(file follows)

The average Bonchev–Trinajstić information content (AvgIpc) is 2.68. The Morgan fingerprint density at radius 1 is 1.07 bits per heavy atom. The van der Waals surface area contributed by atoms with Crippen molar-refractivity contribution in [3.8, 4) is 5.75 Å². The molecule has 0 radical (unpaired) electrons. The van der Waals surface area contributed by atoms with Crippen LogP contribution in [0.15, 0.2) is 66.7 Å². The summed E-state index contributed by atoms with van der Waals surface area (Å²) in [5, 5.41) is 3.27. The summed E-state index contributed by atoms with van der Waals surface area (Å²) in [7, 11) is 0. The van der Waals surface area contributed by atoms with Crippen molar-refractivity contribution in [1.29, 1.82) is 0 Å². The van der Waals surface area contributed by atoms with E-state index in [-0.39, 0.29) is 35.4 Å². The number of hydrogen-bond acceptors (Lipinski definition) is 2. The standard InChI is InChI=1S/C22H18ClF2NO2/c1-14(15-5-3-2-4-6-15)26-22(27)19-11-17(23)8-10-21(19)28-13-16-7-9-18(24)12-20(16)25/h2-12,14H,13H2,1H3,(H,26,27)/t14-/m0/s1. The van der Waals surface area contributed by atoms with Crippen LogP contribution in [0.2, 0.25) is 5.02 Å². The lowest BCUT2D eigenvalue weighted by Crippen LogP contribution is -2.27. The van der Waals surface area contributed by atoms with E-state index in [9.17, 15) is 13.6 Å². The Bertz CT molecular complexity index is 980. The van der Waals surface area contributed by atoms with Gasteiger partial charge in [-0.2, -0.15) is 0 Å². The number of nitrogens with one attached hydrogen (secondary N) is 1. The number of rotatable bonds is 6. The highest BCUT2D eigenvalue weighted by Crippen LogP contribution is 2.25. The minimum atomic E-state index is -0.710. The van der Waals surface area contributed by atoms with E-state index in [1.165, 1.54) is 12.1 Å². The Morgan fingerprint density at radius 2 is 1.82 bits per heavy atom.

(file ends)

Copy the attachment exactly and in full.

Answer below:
The average Bonchev–Trinajstić information content (AvgIpc) is 2.68. The Morgan fingerprint density at radius 1 is 1.07 bits per heavy atom. The van der Waals surface area contributed by atoms with Crippen molar-refractivity contribution in [3.8, 4) is 5.75 Å². The molecule has 0 radical (unpaired) electrons. The van der Waals surface area contributed by atoms with Crippen LogP contribution in [0.15, 0.2) is 66.7 Å². The summed E-state index contributed by atoms with van der Waals surface area (Å²) in [5, 5.41) is 3.27. The summed E-state index contributed by atoms with van der Waals surface area (Å²) in [7, 11) is 0. The van der Waals surface area contributed by atoms with Crippen molar-refractivity contribution in [1.29, 1.82) is 0 Å². The van der Waals surface area contributed by atoms with E-state index in [-0.39, 0.29) is 35.4 Å². The number of hydrogen-bond acceptors (Lipinski definition) is 2. The standard InChI is InChI=1S/C22H18ClF2NO2/c1-14(15-5-3-2-4-6-15)26-22(27)19-11-17(23)8-10-21(19)28-13-16-7-9-18(24)12-20(16)25/h2-12,14H,13H2,1H3,(H,26,27)/t14-/m0/s1. The van der Waals surface area contributed by atoms with Crippen LogP contribution in [0.2, 0.25) is 5.02 Å². The lowest BCUT2D eigenvalue weighted by Crippen LogP contribution is -2.27. The van der Waals surface area contributed by atoms with E-state index in [9.17, 15) is 13.6 Å². The Bertz CT molecular complexity index is 980. The van der Waals surface area contributed by atoms with Gasteiger partial charge in [-0.2, -0.15) is 0 Å². The number of nitrogens with one attached hydrogen (secondary N) is 1. The number of rotatable bonds is 6. The highest BCUT2D eigenvalue weighted by Crippen LogP contribution is 2.25. The minimum atomic E-state index is -0.710. The van der Waals surface area contributed by atoms with E-state index in [1.165, 1.54) is 12.1 Å². The Morgan fingerprint density at radius 2 is 1.82 bits per heavy atom.